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Ida Jansson, from division for Fluid and Experimental Mechanics.

Vibrant Bodies of Swirling Flow

Published: 30 September 2013

A risk assessment of rotor vibrations of hydropower units demands consideration of both the inertia of the rotating shaft and the body of the swirling flow in the turbine. Ida Jansson pinpoints this intertwined nature of the inertia of the rotor of hydropower units in her thesis Vibrant Bodies of Swirling Flow - On the Limits of Mechanical Power Transformation.

Ida Jansson has participated in the research program StandUpforEnergy which is part of the Government's strategic investment in energy. One of the overriding aims is to reduce the costs of large-scale production of renewable and environmentally sustainable electricity delivered to the consumer.

The thesis is based on measurements of rotor vibrations levels during start-up of a research and development Kaplan prototype installed in the old machine hall at the Porjus hydropower plant.

The start-up sequence yields large stresses that increases wear and reduces the life length of the machine. Quantification of these negative effects associated with regulation is crucial with today's high demand of regulating power at the deregulated electricity market. The measured vibrations levels are analysed in terms of both time and frequency, which turns out to reveal both the soruce of disturbances and how they propagate in a hydropower machine.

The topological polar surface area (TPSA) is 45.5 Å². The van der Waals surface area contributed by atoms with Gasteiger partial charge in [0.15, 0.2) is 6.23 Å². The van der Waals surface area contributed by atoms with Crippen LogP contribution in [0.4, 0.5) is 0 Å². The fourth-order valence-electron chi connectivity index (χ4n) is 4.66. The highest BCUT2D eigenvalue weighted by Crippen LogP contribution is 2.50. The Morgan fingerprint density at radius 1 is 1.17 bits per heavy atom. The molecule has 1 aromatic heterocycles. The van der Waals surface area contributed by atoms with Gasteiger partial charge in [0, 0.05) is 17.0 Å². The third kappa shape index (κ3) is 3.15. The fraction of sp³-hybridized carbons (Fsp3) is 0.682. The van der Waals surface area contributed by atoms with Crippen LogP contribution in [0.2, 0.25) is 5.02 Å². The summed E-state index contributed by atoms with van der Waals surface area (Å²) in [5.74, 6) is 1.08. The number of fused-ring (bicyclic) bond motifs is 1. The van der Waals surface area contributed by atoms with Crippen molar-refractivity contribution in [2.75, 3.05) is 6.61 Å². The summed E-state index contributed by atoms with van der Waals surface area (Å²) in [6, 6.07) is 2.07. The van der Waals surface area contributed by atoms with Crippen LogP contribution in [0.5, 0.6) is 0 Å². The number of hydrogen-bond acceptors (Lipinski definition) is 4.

In the future outlook of the thesis, Ida Jansson discusses how unsteady motions traditionally viewed as a threat in conventional hydropower could be a means of transforming power in new technical devices that harvest energy in flowing water. 

- I believe that mimicing energy transformation at work in usteady flows in technical design gives us solutions less sensitive to disturbances. We have to accept the conditions at hand. The water is cheeky. We better accept that and go with the flow instead of against it, says Ida Jansson.